implemented in a number of experimental tools, and version 1 which is
   defined in RFC 2972.

   SAPv0:SAPv0 does not support a mechanism to identify the content type
        of a session announcement but implicitly assumes SDP.  Proper
        parsers will note that the contents of the SAPv0 message does
        not begin with a "v=" line and hence will ignore the entire
        announcement.  SDPng contents MAY be identified by a different
        character sequence in the beginning of the announcement body,
        but this is not recommended. Instead, SAPv1 should be used,
        since it contains an explicit payload identifier.

   SAPv1:In SAPv1, an explicit payload type field (containing a MIME
        type) is available and should be used to differentiate between
        SDP anf SDPng contents.  Two approaches are conceivable: Either
        multipart MIME message is used with two parts containing the
        same session descriptions -- one expressing it in SDP and the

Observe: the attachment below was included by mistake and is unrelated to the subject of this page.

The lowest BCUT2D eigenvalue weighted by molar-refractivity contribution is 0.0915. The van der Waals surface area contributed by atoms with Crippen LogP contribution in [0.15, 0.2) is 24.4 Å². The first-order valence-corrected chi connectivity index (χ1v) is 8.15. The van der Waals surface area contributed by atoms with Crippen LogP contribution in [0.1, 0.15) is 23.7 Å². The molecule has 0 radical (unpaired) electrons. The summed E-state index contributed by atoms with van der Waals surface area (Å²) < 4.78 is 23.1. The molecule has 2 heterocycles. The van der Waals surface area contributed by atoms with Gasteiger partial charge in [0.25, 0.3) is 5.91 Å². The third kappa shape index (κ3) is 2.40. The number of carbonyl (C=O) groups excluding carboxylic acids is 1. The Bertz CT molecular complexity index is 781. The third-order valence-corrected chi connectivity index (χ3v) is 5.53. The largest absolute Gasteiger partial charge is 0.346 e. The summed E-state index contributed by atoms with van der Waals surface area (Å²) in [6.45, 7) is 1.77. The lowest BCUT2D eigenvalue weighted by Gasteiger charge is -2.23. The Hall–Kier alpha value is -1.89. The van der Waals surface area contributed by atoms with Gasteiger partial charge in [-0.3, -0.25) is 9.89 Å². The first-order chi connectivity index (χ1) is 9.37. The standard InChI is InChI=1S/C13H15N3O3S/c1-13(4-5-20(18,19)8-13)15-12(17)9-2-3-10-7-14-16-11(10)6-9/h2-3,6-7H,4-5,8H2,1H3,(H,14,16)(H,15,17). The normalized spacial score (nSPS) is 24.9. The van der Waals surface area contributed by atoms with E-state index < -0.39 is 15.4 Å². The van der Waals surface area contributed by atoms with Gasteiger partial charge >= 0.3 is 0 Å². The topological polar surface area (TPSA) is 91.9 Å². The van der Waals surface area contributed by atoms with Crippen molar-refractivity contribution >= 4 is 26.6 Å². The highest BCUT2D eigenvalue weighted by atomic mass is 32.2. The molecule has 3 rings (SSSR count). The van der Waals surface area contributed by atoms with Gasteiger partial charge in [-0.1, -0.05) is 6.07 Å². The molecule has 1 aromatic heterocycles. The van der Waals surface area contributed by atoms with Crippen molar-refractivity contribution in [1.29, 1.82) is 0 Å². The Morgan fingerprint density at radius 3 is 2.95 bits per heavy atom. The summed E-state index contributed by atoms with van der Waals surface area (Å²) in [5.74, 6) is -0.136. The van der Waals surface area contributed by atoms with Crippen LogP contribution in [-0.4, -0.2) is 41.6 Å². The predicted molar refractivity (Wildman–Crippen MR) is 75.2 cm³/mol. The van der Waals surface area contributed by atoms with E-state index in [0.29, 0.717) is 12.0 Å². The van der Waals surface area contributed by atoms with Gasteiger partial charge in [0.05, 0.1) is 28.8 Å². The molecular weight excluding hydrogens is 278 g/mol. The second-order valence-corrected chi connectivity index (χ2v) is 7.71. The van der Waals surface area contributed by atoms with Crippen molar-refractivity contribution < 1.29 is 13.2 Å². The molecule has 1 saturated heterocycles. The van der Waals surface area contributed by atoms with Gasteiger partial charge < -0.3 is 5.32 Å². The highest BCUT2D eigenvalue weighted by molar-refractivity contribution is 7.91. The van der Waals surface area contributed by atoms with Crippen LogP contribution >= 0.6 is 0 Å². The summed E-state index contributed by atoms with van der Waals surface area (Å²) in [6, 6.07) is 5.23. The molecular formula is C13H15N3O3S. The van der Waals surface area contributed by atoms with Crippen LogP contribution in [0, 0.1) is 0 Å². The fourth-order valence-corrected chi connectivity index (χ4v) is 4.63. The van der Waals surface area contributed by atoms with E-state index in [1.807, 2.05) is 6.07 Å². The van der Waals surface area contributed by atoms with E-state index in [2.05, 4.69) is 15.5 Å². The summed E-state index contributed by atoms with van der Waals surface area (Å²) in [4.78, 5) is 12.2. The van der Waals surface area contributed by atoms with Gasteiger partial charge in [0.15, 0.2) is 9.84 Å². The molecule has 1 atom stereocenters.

other in SDPng.  Alternatively, two alternate session
        announcements may be used (being properly distinguished by the
        SDP "o=" field and the SDPng equivalent).

        It is recommended that implementations recognize the MIME
        multipart/alternative type in SAPv1 announcements, allowing for
        a simple transition to SDPng.

   It should be noted that current session directory implementations
   only support SDP.  Nevertheless, using the SAP Message Identifier
   Hash and the source address, they should be able to perform session
   deletions and modifications properly -- even without understanding